After a brief five-and-a-half hour government shutdown, Congress passed a $400 billion budget deal early on the morning of February 9. At 7:39 that morning, President Trump tweeted: “Just signed Bill. Our Military will now be stronger than ever before. We love and need our Military and gave them everything — and more. First time this has happened in a long time. Also means JOBS, JOBS, JOBS!”
The House had approved the legislation on a 240-186 vote hours after the Senate approved the package by a 71-28 vote shortly before 2:00 a.m. The reason for the vote being held in the early hours of the morning was that it had been repeatedly held up by Senator Rand Paul (R-Ky.), who steadfastly objected to the massive amount of spending the bill authorized. His response to the pressure exerted on him by his Senate colleagues to go along with the spending was, “I didn’t come up here to be part of somebody’s club. I didn’t come up here to be liked.”
The legislation was a bipartisan effort put together through the efforts of Senate Minority Leader Chuck Schumer (D-N.Y.), Senate Majority Leader Mitch McConnell (R-Ky), and House leaders, and Schumer bragged about his party’s role in it:
What makes Democrats proudest of this bill is that after a decade of cuts to programs that help the middle class, we have a dramatic reversal. Funding for education, infrastructure, fighting drug abuse, and medical research will all, for the first time in years, get very significant increases, and we have placed Washington on a path to deliver more help to the middle class in the future.
The budget package will keep federal agencies open until March 23. In the interim, the House and Senate Appropriations committees will put together a massive $1.3 trillion omnibus spending bill that will fund federal agencies until September 30.
A CNN politics reporter noted in a February 9 opinion piece (“Rand Paul was right”) that when Senator Paul went to the Senate floor shortly before 6:00 p.m. on February 8, virtually all his Republican colleagues “grimaced.”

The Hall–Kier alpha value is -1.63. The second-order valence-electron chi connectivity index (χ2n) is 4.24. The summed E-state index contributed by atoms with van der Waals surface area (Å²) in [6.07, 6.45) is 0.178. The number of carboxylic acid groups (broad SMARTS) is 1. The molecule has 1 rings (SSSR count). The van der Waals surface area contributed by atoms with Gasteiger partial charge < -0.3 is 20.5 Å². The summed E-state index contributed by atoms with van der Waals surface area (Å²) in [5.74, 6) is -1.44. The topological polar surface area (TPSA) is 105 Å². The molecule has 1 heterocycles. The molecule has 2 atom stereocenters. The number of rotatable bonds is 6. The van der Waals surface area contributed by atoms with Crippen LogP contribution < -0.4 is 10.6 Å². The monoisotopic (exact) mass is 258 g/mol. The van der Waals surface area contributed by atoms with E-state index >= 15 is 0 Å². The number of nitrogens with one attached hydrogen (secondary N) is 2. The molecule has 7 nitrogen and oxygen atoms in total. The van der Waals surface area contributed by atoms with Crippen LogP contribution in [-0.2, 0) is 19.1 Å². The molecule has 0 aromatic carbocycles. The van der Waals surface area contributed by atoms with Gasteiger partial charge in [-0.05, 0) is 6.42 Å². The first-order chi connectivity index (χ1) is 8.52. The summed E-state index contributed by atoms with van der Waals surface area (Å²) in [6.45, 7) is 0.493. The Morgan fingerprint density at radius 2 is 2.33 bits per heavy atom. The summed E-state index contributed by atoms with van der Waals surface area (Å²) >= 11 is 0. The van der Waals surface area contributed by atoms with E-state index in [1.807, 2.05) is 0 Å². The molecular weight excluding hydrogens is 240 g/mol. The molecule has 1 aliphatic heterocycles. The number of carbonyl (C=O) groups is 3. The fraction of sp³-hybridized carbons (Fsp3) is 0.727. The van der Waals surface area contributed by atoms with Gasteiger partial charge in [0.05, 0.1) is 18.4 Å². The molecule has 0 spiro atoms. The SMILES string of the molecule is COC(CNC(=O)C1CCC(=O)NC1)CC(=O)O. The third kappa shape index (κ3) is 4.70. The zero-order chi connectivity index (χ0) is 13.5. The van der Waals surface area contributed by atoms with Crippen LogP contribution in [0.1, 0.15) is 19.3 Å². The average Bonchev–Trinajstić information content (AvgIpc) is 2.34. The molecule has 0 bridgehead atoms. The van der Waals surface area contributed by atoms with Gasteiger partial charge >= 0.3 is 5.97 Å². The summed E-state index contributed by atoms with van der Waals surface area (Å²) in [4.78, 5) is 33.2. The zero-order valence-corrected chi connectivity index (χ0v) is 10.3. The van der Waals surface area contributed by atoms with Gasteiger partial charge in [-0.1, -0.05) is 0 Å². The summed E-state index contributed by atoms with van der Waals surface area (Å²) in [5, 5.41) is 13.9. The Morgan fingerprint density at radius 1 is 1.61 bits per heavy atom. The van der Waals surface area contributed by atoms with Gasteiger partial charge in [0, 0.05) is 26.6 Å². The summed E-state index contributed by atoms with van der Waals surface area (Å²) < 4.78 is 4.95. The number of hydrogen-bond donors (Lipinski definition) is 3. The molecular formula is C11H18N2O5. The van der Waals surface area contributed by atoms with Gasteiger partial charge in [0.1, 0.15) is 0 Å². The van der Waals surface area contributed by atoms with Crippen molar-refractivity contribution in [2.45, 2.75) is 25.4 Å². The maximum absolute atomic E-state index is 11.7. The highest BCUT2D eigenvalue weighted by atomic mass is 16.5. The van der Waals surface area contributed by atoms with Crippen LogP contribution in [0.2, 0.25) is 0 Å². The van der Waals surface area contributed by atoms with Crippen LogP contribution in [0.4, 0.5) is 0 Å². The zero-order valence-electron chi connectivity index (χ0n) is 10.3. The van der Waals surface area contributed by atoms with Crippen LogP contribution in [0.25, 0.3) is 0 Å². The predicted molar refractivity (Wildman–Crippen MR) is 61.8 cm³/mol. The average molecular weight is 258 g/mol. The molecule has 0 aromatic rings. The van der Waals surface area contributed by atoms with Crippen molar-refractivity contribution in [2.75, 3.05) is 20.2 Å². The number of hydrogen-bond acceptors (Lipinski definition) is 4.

The writer, Christ Cillizza, said that “Paul’s speech, which slowed attempts to pass a massive budget deal before the government shut down at midnight, was a savaging of his party — a party that appears to have turned 180 degrees from the deficit hawks of the mid 2010s who insisted that government spending was ballooning out of control and was crippling the country.”
The following excerpts are quoted from a transcript of Paul’s Senate floor speech:
When the Democrats are in power, Republicans appear to be the conservative party. But when Republicans are in power, it seems there is no conservative party.
You see, opposition seems to bring people together, and they know what they’re not for. But then they get in power and they decide, we’re just going to spend that money too. We’re going to send that money to our friends this time.
The hypocrisy hangs in the air and chokes anyone with a sense of decency or intellectual honesty.
The right cries out, “Our military is hollowed out!” Even though military spending more than doubled since 2001.
The left is no better. Democrats don’t oppose military money as long as they can get some for themselves... for their pet causes.
The dirty little secret is that, by and large, both parties don’t care about the debt.
The spending bill is 700 pages, and there will be no amendments.